Publishers Weekly® Reviews
- Reviewed in: Publishers Weekly, page .
- Review Date: 2011-07-18
- Reviewer: Staff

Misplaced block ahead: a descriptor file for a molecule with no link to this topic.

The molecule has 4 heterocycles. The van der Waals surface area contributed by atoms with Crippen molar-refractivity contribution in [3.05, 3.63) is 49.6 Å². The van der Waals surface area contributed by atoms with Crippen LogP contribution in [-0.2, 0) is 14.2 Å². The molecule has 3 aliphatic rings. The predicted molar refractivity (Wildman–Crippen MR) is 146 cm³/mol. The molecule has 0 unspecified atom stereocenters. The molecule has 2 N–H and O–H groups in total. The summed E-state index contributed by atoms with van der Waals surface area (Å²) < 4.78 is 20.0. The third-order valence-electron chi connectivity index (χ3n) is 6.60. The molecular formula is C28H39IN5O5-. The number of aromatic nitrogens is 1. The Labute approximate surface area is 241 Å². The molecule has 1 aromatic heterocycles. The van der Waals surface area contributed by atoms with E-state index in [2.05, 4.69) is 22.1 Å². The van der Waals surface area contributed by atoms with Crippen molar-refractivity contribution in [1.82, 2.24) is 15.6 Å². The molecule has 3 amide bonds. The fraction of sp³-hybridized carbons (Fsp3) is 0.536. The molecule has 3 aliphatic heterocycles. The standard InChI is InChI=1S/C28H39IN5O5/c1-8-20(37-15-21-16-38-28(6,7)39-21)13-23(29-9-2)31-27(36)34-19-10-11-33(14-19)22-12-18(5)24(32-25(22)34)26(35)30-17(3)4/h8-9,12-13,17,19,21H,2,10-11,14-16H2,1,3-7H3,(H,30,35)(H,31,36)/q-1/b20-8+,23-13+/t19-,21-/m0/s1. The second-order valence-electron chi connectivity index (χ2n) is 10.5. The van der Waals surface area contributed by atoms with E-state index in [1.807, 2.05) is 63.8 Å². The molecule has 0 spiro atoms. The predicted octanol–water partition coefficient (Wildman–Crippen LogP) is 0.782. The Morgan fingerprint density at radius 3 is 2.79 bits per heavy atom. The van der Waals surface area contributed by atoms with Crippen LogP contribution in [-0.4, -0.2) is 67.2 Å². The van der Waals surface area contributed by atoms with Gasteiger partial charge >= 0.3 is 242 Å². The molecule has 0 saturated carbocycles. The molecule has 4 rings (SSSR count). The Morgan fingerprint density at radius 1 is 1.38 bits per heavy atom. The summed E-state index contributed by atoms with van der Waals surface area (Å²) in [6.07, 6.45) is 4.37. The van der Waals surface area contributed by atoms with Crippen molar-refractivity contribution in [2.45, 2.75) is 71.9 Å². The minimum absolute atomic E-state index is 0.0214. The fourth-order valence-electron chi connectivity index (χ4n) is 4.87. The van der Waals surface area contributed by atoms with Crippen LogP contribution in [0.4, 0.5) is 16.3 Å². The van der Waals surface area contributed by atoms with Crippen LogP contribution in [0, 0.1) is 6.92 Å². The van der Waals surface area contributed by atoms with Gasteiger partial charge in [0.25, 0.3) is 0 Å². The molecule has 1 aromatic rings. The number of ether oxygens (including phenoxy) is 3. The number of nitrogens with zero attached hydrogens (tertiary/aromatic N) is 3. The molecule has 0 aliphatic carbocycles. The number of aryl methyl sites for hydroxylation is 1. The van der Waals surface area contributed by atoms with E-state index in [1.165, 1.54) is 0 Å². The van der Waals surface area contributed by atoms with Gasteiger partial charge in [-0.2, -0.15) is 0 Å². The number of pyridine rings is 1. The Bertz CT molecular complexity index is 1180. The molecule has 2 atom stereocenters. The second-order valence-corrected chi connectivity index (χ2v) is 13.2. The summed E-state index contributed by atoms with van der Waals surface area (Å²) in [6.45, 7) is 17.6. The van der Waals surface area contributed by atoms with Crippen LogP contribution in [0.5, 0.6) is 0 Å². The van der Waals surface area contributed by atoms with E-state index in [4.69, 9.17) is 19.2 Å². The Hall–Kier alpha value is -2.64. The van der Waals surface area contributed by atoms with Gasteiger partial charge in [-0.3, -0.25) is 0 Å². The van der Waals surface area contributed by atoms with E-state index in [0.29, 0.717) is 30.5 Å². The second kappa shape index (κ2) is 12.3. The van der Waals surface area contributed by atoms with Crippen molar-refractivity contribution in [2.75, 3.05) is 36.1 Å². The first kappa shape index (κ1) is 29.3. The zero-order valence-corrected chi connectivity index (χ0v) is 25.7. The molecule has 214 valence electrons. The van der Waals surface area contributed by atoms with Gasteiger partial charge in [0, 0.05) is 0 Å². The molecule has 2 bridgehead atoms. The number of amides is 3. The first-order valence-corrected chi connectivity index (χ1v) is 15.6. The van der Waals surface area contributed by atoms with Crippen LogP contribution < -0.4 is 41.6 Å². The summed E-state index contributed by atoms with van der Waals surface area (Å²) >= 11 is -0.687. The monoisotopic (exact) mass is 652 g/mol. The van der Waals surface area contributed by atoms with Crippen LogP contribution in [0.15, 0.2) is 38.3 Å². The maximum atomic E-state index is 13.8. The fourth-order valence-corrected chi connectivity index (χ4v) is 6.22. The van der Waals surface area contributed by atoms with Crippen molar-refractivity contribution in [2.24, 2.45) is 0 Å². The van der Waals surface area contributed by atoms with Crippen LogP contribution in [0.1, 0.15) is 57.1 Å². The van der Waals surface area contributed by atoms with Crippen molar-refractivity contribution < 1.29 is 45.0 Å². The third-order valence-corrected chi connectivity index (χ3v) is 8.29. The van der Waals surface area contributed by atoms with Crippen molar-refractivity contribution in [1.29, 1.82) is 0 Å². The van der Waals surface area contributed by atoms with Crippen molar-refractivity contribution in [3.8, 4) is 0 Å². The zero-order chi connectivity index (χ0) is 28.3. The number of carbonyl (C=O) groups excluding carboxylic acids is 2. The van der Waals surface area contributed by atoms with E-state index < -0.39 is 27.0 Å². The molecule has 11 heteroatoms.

Turkish journalist Akyol clarifies the complexities and contradictions of Islam in this indispensable book. He demonstrates how the harsh tribal cultures of the Arabian desert in the 7th century shaped Islam for centuries since their traditions evolved into unquestioned rules that were often at odds with the Qur'an. The Qur'an stresses family, rights for women, protection of the weak, the use of reason, and the freedom to choose—teachings similar to Jewish and Christian writings of the time. After Muhammad's death, opposing forces (adhering to tradition or the employment of reason as guides for life) clashed bitterly for centuries, their tribal harshness creating a political Islam. Yet Akyol argues that the Qur'an doesn't even include a definition of government. The resulting Islamic political systems are the products of men attempting to recreate the caliphate of 7th century Arabia, a goal that Akyol argues is impractical. This even-handed scholarly work, which also helps explain the rise of the Taliban and other extremists, makes Islam accessible to Western readers. (July)